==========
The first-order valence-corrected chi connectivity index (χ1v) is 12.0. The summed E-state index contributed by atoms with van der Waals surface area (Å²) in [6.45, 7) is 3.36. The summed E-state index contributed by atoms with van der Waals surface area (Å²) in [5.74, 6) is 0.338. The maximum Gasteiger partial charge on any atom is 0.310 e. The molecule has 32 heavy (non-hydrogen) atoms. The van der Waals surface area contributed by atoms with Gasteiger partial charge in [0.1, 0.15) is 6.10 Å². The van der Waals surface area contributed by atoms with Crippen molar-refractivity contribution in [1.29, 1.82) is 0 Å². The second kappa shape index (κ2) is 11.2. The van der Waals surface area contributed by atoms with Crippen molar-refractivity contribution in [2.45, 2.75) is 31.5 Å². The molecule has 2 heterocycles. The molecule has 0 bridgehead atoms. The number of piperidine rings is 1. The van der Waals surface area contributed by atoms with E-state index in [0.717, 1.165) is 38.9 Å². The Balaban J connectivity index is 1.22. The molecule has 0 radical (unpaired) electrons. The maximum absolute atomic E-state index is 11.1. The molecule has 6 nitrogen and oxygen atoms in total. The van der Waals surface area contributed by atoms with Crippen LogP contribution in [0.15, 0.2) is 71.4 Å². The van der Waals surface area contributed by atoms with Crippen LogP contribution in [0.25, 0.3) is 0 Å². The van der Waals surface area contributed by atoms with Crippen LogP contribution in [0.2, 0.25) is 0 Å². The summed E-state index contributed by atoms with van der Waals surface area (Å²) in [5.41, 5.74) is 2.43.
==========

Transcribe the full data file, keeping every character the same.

The first-order valence-corrected chi connectivity index (χ1v) is 12.0. The summed E-state index contributed by atoms with van der Waals surface area (Å²) in [6.45, 7) is 3.36. The summed E-state index contributed by atoms with van der Waals surface area (Å²) in [5.74, 6) is 0.338. The maximum Gasteiger partial charge on any atom is 0.310 e. The molecule has 32 heavy (non-hydrogen) atoms. The van der Waals surface area contributed by atoms with Gasteiger partial charge in [0.1, 0.15) is 6.10 Å². The van der Waals surface area contributed by atoms with Crippen molar-refractivity contribution in [1.29, 1.82) is 0 Å². The second kappa shape index (κ2) is 11.2. The van der Waals surface area contributed by atoms with Crippen molar-refractivity contribution in [2.45, 2.75) is 31.5 Å². The molecule has 2 heterocycles. The molecule has 0 bridgehead atoms. The number of piperidine rings is 1. The van der Waals surface area contributed by atoms with E-state index in [0.717, 1.165) is 38.9 Å². The Balaban J connectivity index is 1.22. The molecule has 0 radical (unpaired) electrons. The maximum absolute atomic E-state index is 11.1. The molecule has 6 nitrogen and oxygen atoms in total. The van der Waals surface area contributed by atoms with Crippen LogP contribution in [0.15, 0.2) is 71.4 Å². The van der Waals surface area contributed by atoms with Crippen LogP contribution in [0.25, 0.3) is 0 Å². The van der Waals surface area contributed by atoms with Crippen LogP contribution in [0.2, 0.25) is 0 Å². The summed E-state index contributed by atoms with van der Waals surface area (Å²) in [5.41, 5.74) is 2.43.